Massey v. Massey et al, No. 2:2012cv00013 - Document 156 (N.D. Miss. 2013)

Court Description: MEMORANDUM OPINION. Signed by S. Allan Alexander on 3/27/13. Associated Cases: 2:12-cv-00013-SAA, 2:12-cv-00076-SAA, 2:12-cv-00077-SAA, 2:12-cv-00078-SAA (bnd)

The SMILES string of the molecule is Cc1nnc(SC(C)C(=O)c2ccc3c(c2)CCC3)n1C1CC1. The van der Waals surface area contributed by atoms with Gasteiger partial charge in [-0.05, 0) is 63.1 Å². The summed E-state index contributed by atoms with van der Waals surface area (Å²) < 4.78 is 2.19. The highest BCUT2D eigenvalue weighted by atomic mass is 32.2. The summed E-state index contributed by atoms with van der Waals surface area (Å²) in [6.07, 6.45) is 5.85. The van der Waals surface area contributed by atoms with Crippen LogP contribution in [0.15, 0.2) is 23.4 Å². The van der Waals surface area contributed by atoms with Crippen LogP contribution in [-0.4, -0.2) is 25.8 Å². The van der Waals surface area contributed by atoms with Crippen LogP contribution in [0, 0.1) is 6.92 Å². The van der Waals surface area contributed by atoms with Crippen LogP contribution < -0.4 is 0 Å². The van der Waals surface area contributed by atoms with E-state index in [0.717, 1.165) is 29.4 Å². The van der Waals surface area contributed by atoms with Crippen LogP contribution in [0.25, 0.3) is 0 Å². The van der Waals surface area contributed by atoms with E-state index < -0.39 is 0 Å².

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IN THE UNITED STATES DISTRICT COURT FOR THE NORTHERN DISTRICT OF MISSISSIPPI DELTA DIVISION BRANDI LANE MASSEY, PLAINTIFF v. CIVIL ACTION NO. 2:12cv013-SAA LEAD CASE, CONSOLIDATED MICHAEL J. MASSEY, TERRI MASSEY, LYNDALE FARMS OF SENATOBIA, MISSISSIPPI, A General Partnership, LYNDALE FARMS OF SENATOBIA, MISSISSIPPI, INC., LYNDALE FARMS EQUIPMENT, LLC, MICHAEL MASSEY, JR., LYNDALE FARMS (2004), MICHAEL MASSEY, INC., MIKE AND MICHAEL, INC.; MIKE AND ELIZABETH, INC., and LYNDALE FARMS (2009) DEFENDANTS CONSOLIDATED WITH MICHAEL J. MASSEY, D/B/A LYNDALE FARMS OF SENATOBIA, MISSISSIPPI, v. PLAINTIFF CIVIL ACTION NO. 2:12cv076-SAA BRANDI LANE MASSEY AND SYCAMORE BANK, MICHAEL J. MASSEY, D/B/A LYNDALE FARMS OF SENATOBIA, MISSISSIPPI, v. DEFENDANTS PLAINTIFF CIVIL ACTION NO. 2:12cv077-SAA BRANDI LANE MASSEY AND SYCAMORE BANK, MICHAEL J. MASSEY, D/B/A LYNDALE FARMS OF SENATOBIA, MISSISSIPPI, v. DEFENDANTS PLAINTIFF CIVIL ACTION NO. 2:12cv078-SAA BRANDI LANE MASSEY AND SYCAMORE BANK, MEMORANDUM OPINION DEFENDANTS Defendants Michael J. Massey, Terri Massey, Lyndale Farms of Senatobia, Mississippi a General Partnership, Lyndale Farms of Senatobia, Mississippi, Inc., Lyndale Farms Equipment, LLC, Lyndale Farms (2004), Michael Massey, Inc., Mike and Michael, Inc., Mike and Elizabeth, Inc., and Lyndale Farms (2009) (hereinafter defendants ) have moved to dismiss Plaintiff s Amended Complaint and Brandi Lane Massey s Counterclaims. Docket ## 35, 62, 136.1 Plaintiff has filed a responsive brief and all parties have provided additional briefing at the request of the undersigned.2 After reviewing the motion, response and additional briefing, the court finds that defendants Motion to Dismiss should be granted in part and denied in part.3 I. Facts This case arises out of a dispute between Brandi Massey ( Brandi ) and her uncle, Michael J. Massey ( Mike ) growing out of Mike s conduct as trustee of Brandi s estate and as her co-tenant of property ( the Land ) which Mike and his brother, Brandi s father Steve Massey ( Steve ), had owned together. Mike and Steve bought the Land on January 7, 1998 and secured a loan for the purchase with a Deed of Trust to Senatobia Bank. The Land was deeded to Mike and Steve as tenants in common with no right of survivorship. 1 Defendants Lyndale Farms (2004), Michael Massey, Inc., Mike and Michael, Inc., Mike and Elizabeth, Inc., and Lyndale Farms (2009) were not served with the Amended Complaint until February 19, 2013. These defendants joined in the Motion to Dismiss Plaintiff s Amended Complaint (Docket # 62) on March 1, 2013. Docket # 136. Michael Massey, Jr. is the only defendant that has not joined in the Motion to Dismiss Plaintiff s Amended Complaint. 2 Defendants have withdrawn their Motion to Dismiss on Grounds of Arbitration. Docket # 147. 3 Plaintiff s Motion to Stay Ruling on Motion to Dismiss (Docket # 31) and Motion for Discovery (Docket # 33) are deemed moot. 2 After they bought the Land, Mike and Steve formed Lyndale Farms of Sentobia, Mississippi, a general partnership, with the partnership agreement effective on December 31, 1998. According to its own terms, the partnership was created for the purposes of farming, row crops, and the raising and selling of livestock. On January 2, 1999, they formed a corporation, Lyndale Farms of Senatobia, Mississippi, Inc. Neither the corporation nor the partnership had any ownership interest in the Land. On March 1, 1999, Mike and Steve executed a shareholder agreement governing the corporation. After learning that Steve had cancer in early 2001, Mike and Steve amended the agreement governing the general partnership and the shareholder agreement governing the corporation on September 1, 2001 to provide for the handling of the deceased member s interests. Steve died on December 7, 2001, leaving Brandi a one-half interest in the Land in his Last Will and Testament ( the Will ). Under the Will, Mike would hold Brandi s one-half interest in the Land in trust along with the proceeds of a life insurance policy until Brandi reached 30 years old, at which time the trust estate was to be distributed to Brandi and the trust was to terminate. Brandi turned thirty on September 11, 2007. Brandi, however, had been involved in a car accident in January 2002. Due in part to the disabilities suffered in the accident, she decided by agreement dated November 29, 2007 to allow Mike to continue to manage the trust and act as trustee. The parties disagree as to whether the original trust continued or whether a new inter vivos trust was created on November 29, 2007. Brandi terminated the trust on January 6, 2011 and filed suit on January 26, 2012. 3 II. Standard of Review Defendants have moved to dismiss plaintiff s Amended Complaint under Rule 12(b)(6) of the Federal Rules of Civil Procedure for failure to state a claim for which relief may be granted. A motion to dismiss under Rule 12(b)(6) challenges the legal sufficiency of a complaint and raises an issue of law. To give a defendant fair notice of a claim, a complaint must contain a short and plain statement of the claim showing that the pleader is entitled to relief. FED. R. CIV. P. 8(a)(2). The Fifth Circuit has held that complaints must contain either direct allegations on every material point necessary to sustain a recovery . . . or contain allegations from which an inference fairly may be drawn that evidence on these material points will be introduced at trial. Campbell v. City of San Antonio, 43 F.3d 973, 975 (5th Cir. 1995). When reviewing a motion to dismiss under Rule 12(b)(6), the court accepts all well pleaded facts as true, viewing them in light most favorable to the plaintiff. Guidry v. American Public Life Insurance Co., 512 F.3d 177, 180 (5th Cir.2007). Factual allegations must be [substantial] enough to raise a right to relief above the speculative level, on assumption that all allegations in the complaint are true (even if doubtful in fact). Bell Atlantic Corp. v. Twombly, 550 U.S. 554, 555, 127 S.Ct. 1955, 167 L.Ed.2d. 929 (2007). The Fifth Circuit summarizes its standard for dismissal under Rule 12(b)(6) as follows: viewing the facts as pled in the light most favorable to the nonmovant, a motion to dismiss or for a judgment on the pleadings should not be granted if a complaint provides enough facts to state a claim to relief that is plausible on its face. Jebaco, Inc. v. Harrah's Operating Co., 587 F.3d 314, 318 (5th Cir.2009). 4 III. Defendant s Motion to Dismiss Count II on Grounds of Permissive Use Plaintiff contends that Mike permitted his wife, Terry Massey, individually and as part of three partnerships, along with Lyndale Farms, Inc., Lyndale Equipment, LLC, Michael Massey, Inc., Mike and Michael, Inc. and Michael and Elizabeth, Inc. to use and occupy the Land from December 2001 to present without having paid Brandi any rent. Docket 55, p. 4, 11, 12. Brandi seeks to eject these defendants from the Land and payment of rent for years during which the alleged trespass occurred. Id. at 13. Defendants respond that because these defendants were on the Land with Mike s permission, they were not trespassers and do not owe any rent, nor may they be ejected. Under the rules governing tenancies in common, each cotenant is entitled to use, possession, and occupancy of the whole property. Eden Drainage Dist. v. Yazoo County v. Swaim, 54 So.2d 547, 550 (Miss. 1951). Additionally, cotenants are entitled to possession of the entire property, but not to the exclusion of the other cotenants. Williams v. Sykes, 154 So. 727, 728 (1934). Trespass to land is the intentional entry upon land in the exclusive possession of another without privilege or consent to enter. Phillip McIntosh, Encyclopedia of Miss. Law § 41:43 (2012). A trespass occurs when a person intentionally invades the land of another without a license or other right. Reeves v. Meridian Southern Ry., LLC, 61 So.3d 964, 968 (Miss. App. 2011). Further, as elaborated by the court in Leffler v. Sharp, [a] trespasser is a person who enters the premises of another without license, invitation, or other right, and intrudes for some definite purpose of his own, or at his convenience, or merely as an idler with no apparent 5 purpose, other than, perhaps, to satisfy his curiosity. 891 So.2d 152, 158 (Miss. 2004), quoting Kelley v. Sportsmen's Speedway, 80 So.2d 785, 791 (1955). Although trespass is a suitable cause of action when an individual enters upon land without authorization, no action lies when authorization has been given; numerous Mississippi courts have held that the consent of one joint owner or tenant in common is sufficient to bar a claim for trespass. See McCorkle v. Loumiss Timber Co., 760 So.2d 845, 853 (Miss. App. 2000) ( Statutory damages for wrongful timber cutting resulting from a trespass are inappropriate when a cotenant has authorized the timber cutting. ). See also Bollinger-Franklin Lumber Co., 87 So. 486, 486 (Miss. 1921) (plaintiffs could not recover statutory penalty for cutting timber because of failure to prove lack of consent by all joint owners); Fly Timer Co. v. Waldo, 758 So.2d 1067, 1071 (Miss. App. 2000) ( plaintiffs could not recover statutory penalty for cutting timber because one of the joint owners defeated the claim).4 Because these defendants were on the property with the express permission of Mike Massey, a cotenant, Brandi may not maintain a claim for trespass, and her claim for trespass should be dismissed. Further, Brandi s claim for ejectment must be also dismissed. To justify action of ejectment by tenant in common against cotenant, plaintiff must have been either actually turned out of possession of land by defendant, or defendant s possession must have been evinced in such way as to amount to total denial of right of plaintiff to possession. Sam v. Allen, 120 So. 568, 569 (Miss. 1929). The Allen court s statement that [t]he receipt by the defendant of all the 4 Both Bollinger and Waldo involve the unauthorized cutting of timber on property owned by cotenants, the exclusive remedy for which is under MISS. CODE ANN. § 95-5-10. Both cases, however, indicate that the claim is a form of trespass, and the consent by a cotenant defeats such a claim. 6 rents and profits of the land, claiming them as his own, and his refusal, upon demand, to let the plaintiff enter possession, constitute a sufficient ouster of the latter by the former, id., does not apply to this action because Mike has not prevented Brandi from entering or using the land at any time. As such, defendants motion to dismiss plaintiff s claims for trespass and ejectment is GRANTED. IV. Defendants Motion to Dismiss Conversion Claim for Failure to State a Claim. Plaintiff alleges that Mike Massey, as her cotenant, exercised exclusive control over the Land and failed to pay rent, account for the income or pay her the income she is due derived from her interest in the Land as a tenant in common [and] has received CRP credits and farm subsidies and converted and misappropriated Brandi Massey's interest in those funds." Docket 55, p. 14. Defendants assert that there is no legal basis for a conversion claim against a co-tenant. The Mississippi Supreme Court has held that [t]o make out a conversion, there must be proof of a wrongful possession, or the exercise of a dominion in exclusion or defiance of the owner s right, or of an unauthorized and injurious use, or of a wrongful detention after demand. Miss. Motor Finance, Inc. v. Thomas, 149 So.2d 20, 23 (Miss. 1963). Stated differently, conversion requires the intent to exercise dominion or control over goods inconsistent with the true owner s right. Smith v. Franklin Custodian Funds, Inc., 726 So.2d 144, 149 (Miss. 1998). Although Mississippi law clearly recognizes a general claim of conversion, Mississippi courts have not addressed the issue of whether one cotenant may bring a conversion action against another cotenant for failure to pay profits gained from the commonly owned property. This case 7 involves more than just a claim of a cotenant for failure to pay profits gained from commonly owned property it also involves a claim of conversion of the rents that Mike allegedly owed Brandi under the Partnership Agreement. The parties disagree as to the meaning of the language concerning rent obligations under the Partnership Agreement, and there are clearly fact issues relating to what occurred with the rent proceeds that might have been due to Brandi s estate. If Mike was in fact required to pay the estate rent under the Partnership Agreement, and he did not do so, Brandi might very well succeed on a claim for conversion of those funds. These issues of fact relating to Brandi s conversion claim defeat defendants Motion to Dismiss as to Count V. Therefore, defendants Motion to Dismiss Count V is DENIED. V. Motion to Dismiss Count VIII Tennessee Adult Protection Act on Grounds of Conflict of Law. Plaintiff alleges that she has a permanent disability due to her January 2002 automobile accident. She contends that Tennessee law applies to support a claim against all defendants under the Tennessee Adult Protection Act, TENN. CODE ANN. § 71-6-120, which is designed to protect adult Tennesseans from abuse, neglect or exploitation. Docket 55, p. 15. A federal district court sitting in a diversity jurisdiction case applies the conflict of law rules of the state in which it sits. Klaxon Co. v. Stentor Electric Manufacturing Co., 313 U.S. 487, 496 (1941). Defendant asserts that under Mississippi s conflict of law analysis, Mississippi law governs, and plaintiff may not pursue any claim under the Tennessee Adult Protection Act. Mississippi courts have adopted the most significant relationship or center of gravity test enunciated in the Restatement (Second) of Conflicts of Law to determine which state s law applies. McDaniel v. Ritter, So.2d 303, 310-11 (Miss. 1989) ( The rights and liabilities of the 8 parties with respect to an issue in tort are determined by the local law of the state which, with respect to that issue, has the most significant relationship to the occurrence and the parties. ). This test focuses on which state has a greater amount of substantial contacts with the parties and subject matter. O Rourke v. Colonial Insurance Co. of California, 624 So.2d 84, 88 (Miss. 1993); see also Spragins v. Louise Plantation, Inc., 391 So.2d 97, 99-100 (Miss. 1980) ( Center of gravity doctrine is a rule whereby a court trying action applies law of place which has most significant relationship to event and parties, or which, because of relationship or contact with event and parties, has greatest concern with specific issues with respect to liabilities and rights of parties to litigation. ). Under the center of gravity test, Mississippi courts evaluate different factors depending upon whether the incident is one of tort or contract.5 See Zurich American Insurance Co. v. Goodwin, 920 So.2d 427, 435 (Miss. 2006); see also McDaniel, 556 So.2d at 310. The particular claim at issue is one of tort. Therefore, the courts look to (a) the place where the injury occurred, (b) the place where the conduct causing the injury occurred, (c) the domicile, residence, nationality, place of incorporation and place of business of the parties, [and] (d) the place where the relationship, if any, between the parties is centered. McDaniel, 556 So.2d at 310. These factors, however, are merely guideposts rather than rigid, all-inclusive elements. Id. In Zurich American Insurance Co. v. Goodwin, plaintiffs filed suit after a traffic accident in Lauderdale County, Mississippi. 920 So.2d at 431. A key issue involved insurance coverage and whether Mississippi or Iowa law applied. Id. The court used the center of 5 For contractual conflict of law issues, Mississippi courts look at the place of contracting, the place of negotiation of the contract, the place of performance, the location of the subject matter of the contract, and the domicile, residence, nationality, place of incorporation and place of business of the parties. 9 gravity test and held that Iowa law applied because the conflict involved Iowa parties, an Iowa transaction, and an Iowa contract. Id. at 436-37. The court thus rejected plaintiff s argument that Mississippi law should apply because the accident occurred there and that Mississippians would be affected by the decision. Id. at 436. Liberty Mutual Insurance Co. v. Shoemake, involved a subrogaton claim arising from a collision between a truck and a train in Tuskegee, Alabama. 2012 WL 1925646 (Miss. App. 2012). The Mississippi Court of Appeals held that even though the injury and negligent conduct causing the injury occurred in Alabama, Mississippi law applied because Shoemake was a Mississippi resident, his employer was a Mississippi company, and Shoemake received workers compensation benefits under Mississippi law. Id. at *5. In O Rourke v. Colonial Insurance Co. of California, Memphis residents were involved in an accident with a DeSoto County resident on Highway 51. 624 So.2d 84 (Miss. 1993). The case required a decision whether Tennessee or Mississippi law applied to the plaintiff s uninsured motorist insurance coverage.6 Id. at 85-86. The court held that Tennessee had the most substantial contacts with the parties and the subject matter because plaintiffs were residents of Tennessee, the insurance policy was issued through an insurance agency in Tennessee, and the premiums were paid through a Tennessee agent. Id. at 87. After reviewing the undisputed facts relating to these issues, the court is of the opinion that Mississippi law controls. All of the defendants reside in Mississippi, and the corporate defendants were all formed and have their principal places of business in Mississippi. All of the 6 If Tennessee law applied, the owned vehicle exclusion clause would be valid and enforceable, thereby preventing plaintiff s from stacking their policies. If Mississippi law applied, plaintiffs would have been able to stack their policies and recover a higher amount. 10 documents and contracts involved in this litigation were drafted, signed and executed in Mississippi, including the Partnership Agreement, the Buy/Sell Agreement, and Steve Massey s Last Will and Testament. Steve Massey s estate was probated in Mississippi, and the testamentary trust at issue was established in Mississippi. The Land at issue is in Mississippi, including both the family farm and the Gitter Road property. The loans at issue were from Mississippi Banks. However, there are a few contacts with Tennessee. Brandi resides in Tennessee, she executed the Trust Continuation agreement in Tennessee, and she alleges that some of the trust money was wrongfully invested in property in Tennessee. Brandi asserts that her domicile in Tennessee gives Tennessee the greatest interest in seeing her remunerated. Docket 21, p. 22. However, Mississippi cases have specifically held that residence of one party does not in itself generate an interest by a state that is superior to that of another state. Goodwin, 920 So.2d at 436. The court finds that the center of gravity rests in Mississippi, and, therefore, defendant s motion to dismiss plaintiff s claims under the Tennessee Adult Protection Act is GRANTED. VI. Defendants Motion to Dismiss on the Grounds that the action is barred by the Statute of Limitations Defendants move to dismiss Counts I and IV of the Amended Complaint relating to Mike s alleged actions as trustee of the testamentary trust. Mike asserts that the three-year statute of limitations has run as to claims arising out of Mike s handling of the testamentary trust. He further asserts that what Brandi refers to as the Trust Continuation Agreement was actually a new Intervivos Trust, and, therefore, the statute of limitations has run as to all trust related claims except those related to the new Intervivos Trust. Plaintiff, on the other hand, 11 contends that the proper statute of limitations is actually the ten-year statute of limitations, and it has not yet begun to run because the testamentary trust was never distributed pursuant to the Last Will and Testament of Steve Massey. The Mississippi Supreme Court has acknowledged that a trust does not terminate until the purpose of the trust is accomplished. Peoples Bank v. D Lo Royalties, Inc., 235 So.2d 257, 266 (Miss. 1970). Typically this does not occur until the trustee accounts for and conveys the trust property to the persons entitled to it. Id. ( Unless purpose of trust is accomplished, a trust does not terminate until the trustees have finally accounted and conveyed the trust property to the persons entitled to it on the termination of the trust. ). Additionally, even though a trust explicitly indicates a date in which the trust terminates, a trustee is not relieved of his or her duties on the specific date by such a provision. Id. at 257. Although not a Mississippi case, the Supreme Judicial Court of Massachusetts stated that a [t]rust, even one of fixed term, generally does not terminate until corpus is distributed by trustees. See Franklin Found. v. Att y Gen., 623 N.E.2d 1109, 1112-13 (Mass. 1993). The Last Will and Testament of Steven H. Massey specifically dictates that [w]hen [Brandi] reaches the age of thirty (30) years, the Trustee shall distribute the Trust Estate to said beneficiary. Upon the distribution of the Trust Estate to the beneficiary, said Trust shall terminate. (Emphasis the court s). Based upon Mississippi law and the clear language of the Last Will and Testament, the court concludes that the testamentary trust never ended because Mike never carried out its purpose and distributed the Trust Estate. Therefore, defendants Motion to Dismiss Counts I and IV of the Amended Complaint is DENIED. 12 VII. CONCLUSION For the foregoing reasons, the court finds that the Defendant s Motion to Dismiss is well taken and should be granted in part and denied in part. Defendant s Motion to Dismiss as to Counts II and VIII is GRANTED and as to Counts I, V and VI is DENIED. This the 27th day of March, 2013. /s/ S. Allan Alexander UNITED STATED MAGISTRATE JUDGE 13